When I say “zoning” I am referring to district lines such as: water districts, park districts, special districts, voting districts and school districts. City ordinances regulate what types of living spaces, dwellings, business and industry there can be within the city and where they can be located. This can include where a new apartment complex is located, a grocery store, liquor stores, Xrated shops, massage parlors, tattoo shops, where a new gated community would be, where a new factory could be (usually away from residential properties except in the case of poor communities) and what school your child would attend – its all based upon where you live. The money to pay to maintain the streets, schools and pay for other services come from taxes whether it be sales taxes, property taxes or fees for service. These revenue streams that are collected do not usually go back into the poor communities they are collected from them but many times go into special districts. Some of these districts are called mello roos districts. Another type of district can be created through redevelopment and special project zones are identified in “blighted” urban areas in order to justify economic development. These projects are very beneficial however do not assist residents directly. Although it helps the general community indirectly and could be a useful tool in rebuilding affordable and public housing this tool is vital to urban communities but needs oversight. Zoning and district lines determine where special districts are created for things such as parks and water and what regional block qualifies for a voting district for our state and congressional representatives and again where your child can go to school. All these things have the ability to create a poor living environment for low income urban youth: Few/no parks that are maintained, low performing schools with little funding, no economic development in urban food deserts to bring in food retail chains that could provide fresh healthier options and an imbalanced community that doesn’t have an even number of low income, moderate income and upper income residents. The city council votes on these issues. Essentially, all the poor, disadvantage, disenfranchised and marginalized communities are lumped together. Many times these communities are located near an industrial area with pollutants known to cause cancer and asthma. These are the topics the industry does not want to touch. This is where the real solutions lie, this is why they call Obama names because he understands the root of the poverty problem and seeks to dismantle a free market run rampant. I believe that sometimes unfair ordinances, zones and districts create a form of unfair institutionalized socialism because many opportunities to healthcare, education and healthy living is directly related to where you live and the resources available to you in that community in your formative years. The habits created in childhood many times are maintained into adulthood and thus a vicious and perpetual cycle of unhealthy living.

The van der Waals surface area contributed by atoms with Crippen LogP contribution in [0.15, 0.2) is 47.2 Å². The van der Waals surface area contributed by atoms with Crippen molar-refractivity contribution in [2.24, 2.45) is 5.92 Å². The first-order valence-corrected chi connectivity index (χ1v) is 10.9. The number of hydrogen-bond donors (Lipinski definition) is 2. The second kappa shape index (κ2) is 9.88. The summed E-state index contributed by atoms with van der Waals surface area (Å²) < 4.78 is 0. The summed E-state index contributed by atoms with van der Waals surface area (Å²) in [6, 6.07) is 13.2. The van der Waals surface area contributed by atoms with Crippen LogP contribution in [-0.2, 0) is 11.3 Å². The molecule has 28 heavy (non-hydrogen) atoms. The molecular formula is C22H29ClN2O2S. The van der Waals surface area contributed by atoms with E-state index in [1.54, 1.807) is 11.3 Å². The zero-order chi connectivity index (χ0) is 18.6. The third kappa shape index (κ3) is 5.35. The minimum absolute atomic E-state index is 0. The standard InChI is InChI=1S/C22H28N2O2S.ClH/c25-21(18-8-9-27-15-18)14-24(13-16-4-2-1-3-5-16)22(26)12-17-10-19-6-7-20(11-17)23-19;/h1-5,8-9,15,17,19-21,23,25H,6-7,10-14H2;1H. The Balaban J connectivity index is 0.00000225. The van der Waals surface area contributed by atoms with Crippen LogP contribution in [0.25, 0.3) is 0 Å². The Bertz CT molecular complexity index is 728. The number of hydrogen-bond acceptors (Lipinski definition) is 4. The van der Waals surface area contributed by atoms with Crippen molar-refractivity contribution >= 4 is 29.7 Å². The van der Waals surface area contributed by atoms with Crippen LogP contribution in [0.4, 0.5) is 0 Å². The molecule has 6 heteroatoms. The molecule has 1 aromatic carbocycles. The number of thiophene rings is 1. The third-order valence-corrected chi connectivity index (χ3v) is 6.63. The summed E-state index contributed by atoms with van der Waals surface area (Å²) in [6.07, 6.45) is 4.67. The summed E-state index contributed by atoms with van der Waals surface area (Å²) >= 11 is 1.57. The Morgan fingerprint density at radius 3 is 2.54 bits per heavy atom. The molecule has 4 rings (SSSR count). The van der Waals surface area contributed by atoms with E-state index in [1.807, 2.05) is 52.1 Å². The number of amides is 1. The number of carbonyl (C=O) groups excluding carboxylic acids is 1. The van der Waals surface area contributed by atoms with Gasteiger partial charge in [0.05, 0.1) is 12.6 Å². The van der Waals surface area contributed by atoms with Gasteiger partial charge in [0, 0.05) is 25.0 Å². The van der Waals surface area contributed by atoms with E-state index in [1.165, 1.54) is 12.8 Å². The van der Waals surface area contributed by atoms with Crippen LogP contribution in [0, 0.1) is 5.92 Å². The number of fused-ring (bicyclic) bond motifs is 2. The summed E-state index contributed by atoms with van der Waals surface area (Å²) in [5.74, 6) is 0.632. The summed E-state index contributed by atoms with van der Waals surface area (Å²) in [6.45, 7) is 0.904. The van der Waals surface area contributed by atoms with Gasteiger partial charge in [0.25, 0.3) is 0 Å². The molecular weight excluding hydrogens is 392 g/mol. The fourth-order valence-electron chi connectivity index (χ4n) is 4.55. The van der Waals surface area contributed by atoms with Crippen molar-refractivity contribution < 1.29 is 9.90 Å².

kathy September 30, 2012 - 1:16 AM

i am glad you mentioned about giving up your favorite food, I agree that we should cook them at home, but my question now becomes what if u want to go out for dinner to have real food, I feel like the selections are so few that it makes me wanna say forget it, go for it, it’s only one day. I have not acted on this impulse but was very close to it. what should one do

kami January 1, 2013 - 8:40 AM

Of course lifestyle plays a big role but I do believe health is important like making sure you have enough of your nutrients for your body to function. Vitamin D is important for your immune system, cells to function, metabolism and other things. During my teenage years I attended a camp for fore obese girls where alot of them were on medicine for depression, fibroids, birth control and etc. Many of the medicines they took caused weight gain. It does not help when the American food industry is selling junk food ( genetically modified foods and pump harmones, pesticides and antibiotic in foods) these foods are cheaper than the healthier counterparts. Last year, I found out I was low on Vitamin D , during that time I was exercising six days a week and eating low calorie and was gaining weight. Now I am taking vitamin d and doing hot yoga , I am seeing more results.